As a fan of all things spooky, Halloween has always been my favorite holiday. Not only that, it is also the time of year that people get to dress up in fun costumes, carve pumpkins, decorate their homes, and of course, eat tons of delicious candy and Halloween treats! Generally speaking, for those who celebrate, Halloween is considered to be a light-hearted and enjoyable occasion.

That being said, Halloween is not always a fun time for everyone. One of the earliest traditions in the world, Halloween evolved from ancient rituals, marking the transition from summer to winter, associating it with transformation. It also touches on an essential part of the human condition, which is the relationship between the living and the dead. Most countries around the world celebrate some form of Halloween, whether it be Mexico’s Day of the Dead or the Samhuinn Fire Festival in Scotland. Not only can Halloween carry a more serious meaning, it can also carry something else; stigma. Costumes, seasonal attractions (such as haunted houses and hayrides), and scary movies can all portray mental illness in a negative way.

For example, many haunted attractions include haunted asylums, which then tend to portray those with mental health disorders as “violent” or “scary.” This can also be seen in various movies, such as in the 2016 horror film, Split, in which the main character is an individual with Dissociative Identity Disorder (DID). This individual is shown to be violent and dangerous, which can then lead others to believe everyone with DID to be like this, which is an inaccurate representation.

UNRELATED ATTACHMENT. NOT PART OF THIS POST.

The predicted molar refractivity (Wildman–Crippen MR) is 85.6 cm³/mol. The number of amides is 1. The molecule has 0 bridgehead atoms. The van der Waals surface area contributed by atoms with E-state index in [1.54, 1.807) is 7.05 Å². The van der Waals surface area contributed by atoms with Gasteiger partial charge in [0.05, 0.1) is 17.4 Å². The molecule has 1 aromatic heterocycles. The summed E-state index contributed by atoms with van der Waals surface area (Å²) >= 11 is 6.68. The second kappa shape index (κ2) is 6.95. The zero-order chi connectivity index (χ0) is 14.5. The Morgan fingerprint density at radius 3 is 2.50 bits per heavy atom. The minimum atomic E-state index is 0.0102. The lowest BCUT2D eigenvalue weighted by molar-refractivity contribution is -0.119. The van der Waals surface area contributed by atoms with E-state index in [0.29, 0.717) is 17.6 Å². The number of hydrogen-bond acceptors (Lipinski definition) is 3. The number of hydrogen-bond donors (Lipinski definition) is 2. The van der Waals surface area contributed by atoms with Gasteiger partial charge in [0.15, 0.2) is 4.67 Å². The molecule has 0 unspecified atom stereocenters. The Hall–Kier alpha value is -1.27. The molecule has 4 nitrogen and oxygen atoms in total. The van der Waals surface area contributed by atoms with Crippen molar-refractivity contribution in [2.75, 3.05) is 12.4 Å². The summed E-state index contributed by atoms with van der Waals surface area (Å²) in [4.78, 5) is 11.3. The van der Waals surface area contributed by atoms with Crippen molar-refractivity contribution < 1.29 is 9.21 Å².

Another example of stigma that can occur is by wearing costumes that could be offensive towards people with mental illness. This may include costumes of “mental patients”, include words such as “psycho” in their description, or have straight jackets as part of the costume. Not only can these costumes be seen as offensive, but it could then promote misconceptions about mental health, which can be harmful for those with mental health disorders.  

Now, this isn’t to say avoid all horror movies or scary attractions. However, if you do celebrate this holiday, it is good to think about how you celebrate it! You can still have a good time while being mindful of attractions you plan to visit or costumes, you’re thinking of wearing – so go eat some candy and have fun! 

Staff Blogger: Mollie Clupper

Mollie Clupper works for MHA as a Communications and Support Specialist. Using her own experiences, she wants to help bring awareness and end the stigma surrounding mental health. In her spare time, she enjoys hiking, drinking coffee, and spending time with loved ones.

References:

https://www.verywellmind.com/halloween-and-mental-health-stigma-4107062

https://www.psychologytoday.com/us/blog/two-takes-depression/201910/halloween-and-mental-illness-stigma